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Abu Dhabi seeks suppliers to turn 35,000 streetlights LED

All these streetlights will soon be LED, and the city authority is asking potential suppliers to get in touch

ABU DHABI– The city of Abu Dhabi is seeking suppliers to replace more than 35,000 streetlights with LEDs.

The municipality wants to retrofit all the streetlights in the city centre with LEDs and is inviting tenders for a 10-year maintenance contract.

The plan builds on the success of the city’s sustainable lighting strategy and specification, developed by its in-house lighting expert Martin Valentine (pictured, below) in 2011.

Speaking at this week’s Middle East Smart Lighting and Energy Summit, which is held under the patronage of the Abu Dhabi municipality, Valentine said he had to ‘head off a lot of criticism’ when developing the lighting specification and encouraging the switch to LEDs, but that the results so far showed it was working.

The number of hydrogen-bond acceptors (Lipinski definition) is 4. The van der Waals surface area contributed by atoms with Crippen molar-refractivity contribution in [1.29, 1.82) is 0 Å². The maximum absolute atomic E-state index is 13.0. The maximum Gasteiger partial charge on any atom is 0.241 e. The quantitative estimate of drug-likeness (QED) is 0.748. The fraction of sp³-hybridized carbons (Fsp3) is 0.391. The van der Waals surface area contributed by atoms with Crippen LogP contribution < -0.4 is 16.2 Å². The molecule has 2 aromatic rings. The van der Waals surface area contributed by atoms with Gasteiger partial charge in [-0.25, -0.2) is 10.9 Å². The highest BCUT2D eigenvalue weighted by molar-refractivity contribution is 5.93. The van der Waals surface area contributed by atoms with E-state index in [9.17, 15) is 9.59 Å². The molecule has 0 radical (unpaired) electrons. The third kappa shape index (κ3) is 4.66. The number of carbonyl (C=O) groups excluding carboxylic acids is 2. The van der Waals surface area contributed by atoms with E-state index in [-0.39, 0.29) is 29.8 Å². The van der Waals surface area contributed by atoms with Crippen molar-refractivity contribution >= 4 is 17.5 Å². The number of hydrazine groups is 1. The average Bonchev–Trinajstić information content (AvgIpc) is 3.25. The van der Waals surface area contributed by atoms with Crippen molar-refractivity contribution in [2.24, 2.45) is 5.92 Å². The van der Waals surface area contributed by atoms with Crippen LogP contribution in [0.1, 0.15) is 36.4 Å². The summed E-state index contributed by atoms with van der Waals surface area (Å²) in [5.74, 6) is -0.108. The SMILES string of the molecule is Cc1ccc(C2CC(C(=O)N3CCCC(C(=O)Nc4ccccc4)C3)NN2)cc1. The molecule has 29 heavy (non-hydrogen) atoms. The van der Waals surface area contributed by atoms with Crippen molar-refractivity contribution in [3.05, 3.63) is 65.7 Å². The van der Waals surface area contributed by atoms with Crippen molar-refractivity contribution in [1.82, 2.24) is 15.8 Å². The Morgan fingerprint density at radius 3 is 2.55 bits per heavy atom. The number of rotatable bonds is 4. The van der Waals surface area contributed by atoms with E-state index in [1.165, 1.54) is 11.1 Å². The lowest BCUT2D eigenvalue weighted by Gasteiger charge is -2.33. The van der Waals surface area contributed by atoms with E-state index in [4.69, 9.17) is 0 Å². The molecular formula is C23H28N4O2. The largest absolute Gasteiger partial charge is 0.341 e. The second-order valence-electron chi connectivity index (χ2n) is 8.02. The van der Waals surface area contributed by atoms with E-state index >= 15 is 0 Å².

‘We are now in a position after all these years to have verification of the specifications,’ he said. ‘For projects such as E48 [an area of the city that has trialled LED streetlighting], which are now two-and-a-half years old, we had our estimates about how much we’d save – 76 per cent – and looking at the meter readings, we’re saving exactly as we estimated.

‘For Sheikh Zayed Street Tunnel, we were able to measure every year, and it’s exactly the same as our initial estimates gave.

‘Every project we’ve installed over the past three years has met or exceeded the energy efficiency targets. We haven’t even had a one per cent drop off in illumination after two or three summers in some cases. And not a single fixture failure. We’ve had some batches fail, but they’ve been replaced under warranty.’

The lighting strategy predicted overall energy savings of 67 per cent, but improvements in technology mean this could now reach 80 per cent, Valentine said.

He also announced the launch of the municipality’s public realm and streetlighting handbook, which is being made available free for the benefit of local lighting professionals who don’t have access to academic associations, publications or other sources of information. A revised version of the city’s lighting specification is on the way soon, Valentine said.

Main photo: Sophie James /